Bartholomew’s Cobble
GOOD FOR: All Ages
RATING:


Source:Submitted by kfmwriter
Address:105 Weatogue Rd., Ashley Falls, Sheffield, MA 01257
Hours:Visitor’s center is open year round. Hours vary by season. Call 413-298-3239 x 3013 for hours.
Fee: Parking: $5 per car for nonmembers; free for members; admission: $5 per person for nonmembers; $1 per nonmember child (6-12); free for members.
Contact:

http://www.thetrustees.org/places-to-visit/berkshires/bartholomews-cobble.html?referrer=https://www.google.com/

Bathrooms: In the the visitors center and natural history museum.
Water/Snacks: Bring your own snack. Water fountain at Visitors Center and museum.
Map:

http://www.thetrustees.org/places-to-visit/berkshires/bartholomews-cobble.html?referrer=https://www.google.com/


This Trustees of Reservations property in Sheffield, MA, offers lots of adventures for kids, from looking for beavers in ponds to exploring two small caves.

This Trustees of Reservations property in Sheffield, MA, offers lots of adventures for kids, from looking for beavers in ponds to exploring two small caves. The 5 miles of trails take you through open fields, transitional forest, and freshwater marshes. The highest point on the 329-acre property is Hurlburt’s Hill, which rises 1,000 feet to a 20-acre upland field on the Massachusetts-Connecticut border with panoramic views up the Housatonic River Valley.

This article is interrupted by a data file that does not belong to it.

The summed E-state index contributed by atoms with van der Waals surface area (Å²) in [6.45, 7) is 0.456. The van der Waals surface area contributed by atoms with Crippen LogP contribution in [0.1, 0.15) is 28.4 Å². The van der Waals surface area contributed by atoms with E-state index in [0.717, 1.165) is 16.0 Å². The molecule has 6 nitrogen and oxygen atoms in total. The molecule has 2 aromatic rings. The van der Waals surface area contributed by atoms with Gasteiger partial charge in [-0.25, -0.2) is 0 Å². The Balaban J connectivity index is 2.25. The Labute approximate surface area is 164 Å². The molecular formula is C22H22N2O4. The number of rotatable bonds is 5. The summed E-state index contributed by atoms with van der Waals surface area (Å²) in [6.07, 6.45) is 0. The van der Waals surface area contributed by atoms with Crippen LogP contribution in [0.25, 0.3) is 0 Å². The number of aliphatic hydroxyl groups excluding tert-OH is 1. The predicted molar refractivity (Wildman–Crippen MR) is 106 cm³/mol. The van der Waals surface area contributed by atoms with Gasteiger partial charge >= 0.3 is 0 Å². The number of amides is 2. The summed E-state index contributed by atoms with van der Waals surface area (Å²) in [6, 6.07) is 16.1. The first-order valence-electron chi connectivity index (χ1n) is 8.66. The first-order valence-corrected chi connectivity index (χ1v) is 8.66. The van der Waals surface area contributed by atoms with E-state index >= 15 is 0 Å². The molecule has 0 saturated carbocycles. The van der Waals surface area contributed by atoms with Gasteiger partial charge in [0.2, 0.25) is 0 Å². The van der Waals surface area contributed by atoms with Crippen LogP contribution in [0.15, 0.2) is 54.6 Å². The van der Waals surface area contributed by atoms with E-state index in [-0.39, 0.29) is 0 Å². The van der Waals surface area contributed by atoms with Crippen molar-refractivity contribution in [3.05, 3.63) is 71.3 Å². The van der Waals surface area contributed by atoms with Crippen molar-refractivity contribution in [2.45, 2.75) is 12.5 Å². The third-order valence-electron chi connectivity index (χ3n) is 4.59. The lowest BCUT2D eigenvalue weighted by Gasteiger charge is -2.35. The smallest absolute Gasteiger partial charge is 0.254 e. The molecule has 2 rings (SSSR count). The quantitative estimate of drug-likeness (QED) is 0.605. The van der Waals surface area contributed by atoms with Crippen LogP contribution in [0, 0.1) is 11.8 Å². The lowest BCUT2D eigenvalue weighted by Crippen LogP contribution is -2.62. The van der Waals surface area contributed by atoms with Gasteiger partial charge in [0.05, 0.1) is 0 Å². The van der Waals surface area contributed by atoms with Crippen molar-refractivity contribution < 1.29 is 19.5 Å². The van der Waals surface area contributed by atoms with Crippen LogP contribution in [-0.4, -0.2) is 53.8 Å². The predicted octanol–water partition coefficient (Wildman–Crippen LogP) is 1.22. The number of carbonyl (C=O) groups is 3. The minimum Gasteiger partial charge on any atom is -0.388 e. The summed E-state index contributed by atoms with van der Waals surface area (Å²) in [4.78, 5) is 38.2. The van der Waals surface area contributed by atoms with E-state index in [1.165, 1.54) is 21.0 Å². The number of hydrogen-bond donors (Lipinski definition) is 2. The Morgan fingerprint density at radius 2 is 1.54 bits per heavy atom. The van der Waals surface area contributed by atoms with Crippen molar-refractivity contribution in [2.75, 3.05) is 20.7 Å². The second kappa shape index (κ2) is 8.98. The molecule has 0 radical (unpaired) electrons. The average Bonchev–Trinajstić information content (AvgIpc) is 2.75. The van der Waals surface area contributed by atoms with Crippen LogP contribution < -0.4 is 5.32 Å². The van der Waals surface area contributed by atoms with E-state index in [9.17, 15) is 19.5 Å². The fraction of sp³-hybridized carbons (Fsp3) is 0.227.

My family loves the Trustees’ Quests (sort of historical treasure map guides) and the one here is named “Rocks, Roads & Revolutions,” which directs you through the property while informing you about the minerals in the ground, the people who used to live here, and the history of the area. This quest is 1.5 miles and takes about an hour and half. At the end, look for the hidden box, stamp your pamphlet (or book) and sign your name. It’s always a satisfying act for kids.

Things you learn include that the property’s name comes from the twin rocky knolls here that started life as coral reefs, shells, and sand as long as 500 million years ago. The cobbles are made up mostly of quartzite and marble, whose alkaline soil supports an unusual array of flora. The area is home to one of North America’s greatest diversities of fern species. It also has one of Massachusetts’s largest Cottonwood trees.

The reservation is named for George Bartholomew, a farmer who purchased the fields and uplands in the late 19th century. But 100 years prior to that, Col. John Ashley had an estate (the current reservation was only a part of it). The Trustees acquired the Cobble in 1946; Ashley’s home, also owned by the Trustees, is nearby. See Plan B for more info.

Plan B:

The Ashley House tells the stories of the Ashleys and the enslaved African Americans who lived here in the 18th century. It is on the National Register of Historic Places and an anchor site on the Upper Housatonic Valley African American Heritage Trail.

Where to Eat Nearby:

Nearby North Canaan has diners and other kid-friendly places to eat.



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